Some people explain tics as what you experience when you hiccup. You do not know when a hiccup is coming and you do not know how to stop one. Or another explanation is like when you have an itch. The URGE to tic, not the tic itself, is involuntary. Like scratching an itch - the itch can't be controlled at all, but there is a bit of control over the scratch…however at a great cost to the individual.


Some say tics are like an itch. Others say tics are like pressure, tickle, tightness, warmth, etc. The fact kids suppress tics means on some level they are aware of the itch. You can't suppress something that is completely involuntary, or have no idea is coming. But also there are those tics that come out of nowhere. Some are so sudden that they surprise even the person with the tic. They don't see them coming!


The urge to scratch the itch is so overwhelming that the individual cannot concentrate on anything else. So like an itch, a tic can sometimes be controlled, with a lot of restraint on the individual’s part. However in the end the tic has to come out and by then it will even be stronger. Moreover tics wax and wane and change.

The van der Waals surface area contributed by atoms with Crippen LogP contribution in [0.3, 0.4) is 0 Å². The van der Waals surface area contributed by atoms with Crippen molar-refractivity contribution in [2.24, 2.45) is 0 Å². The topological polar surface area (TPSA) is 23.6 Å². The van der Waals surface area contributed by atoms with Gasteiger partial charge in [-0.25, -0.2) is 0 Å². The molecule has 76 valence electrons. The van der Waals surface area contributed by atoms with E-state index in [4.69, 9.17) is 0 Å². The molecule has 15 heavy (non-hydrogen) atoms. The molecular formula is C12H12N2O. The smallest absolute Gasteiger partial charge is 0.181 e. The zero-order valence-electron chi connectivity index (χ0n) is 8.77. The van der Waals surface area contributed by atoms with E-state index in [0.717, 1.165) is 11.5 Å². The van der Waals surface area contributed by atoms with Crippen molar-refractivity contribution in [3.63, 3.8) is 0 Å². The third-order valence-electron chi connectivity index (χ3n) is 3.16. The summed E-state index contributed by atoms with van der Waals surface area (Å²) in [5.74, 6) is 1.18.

Tourettes and School~ How can the transition be made smoothly?


If a child has many tics and is embarrassed by them, to make life at school more bearable, a meeting with his teachers before a new school term is in order. Here you must discuss how to explain to the other students in your child’s class about Tourettes and the particular tics your child has. Also any other adult in the school setting from bus driver to cafeteria staff, from music teacher to gym teacher must be informed so they know what is going on. If you thought bullying was a problem at school multiply it tenfold when you send a child with Tourettes to school.


Plan this meeting long enough in advance so the teacher can find teaching material about Tourettes to help with the presentation : a video, books written for children… Also I recommend to have the child present for most of the discussions.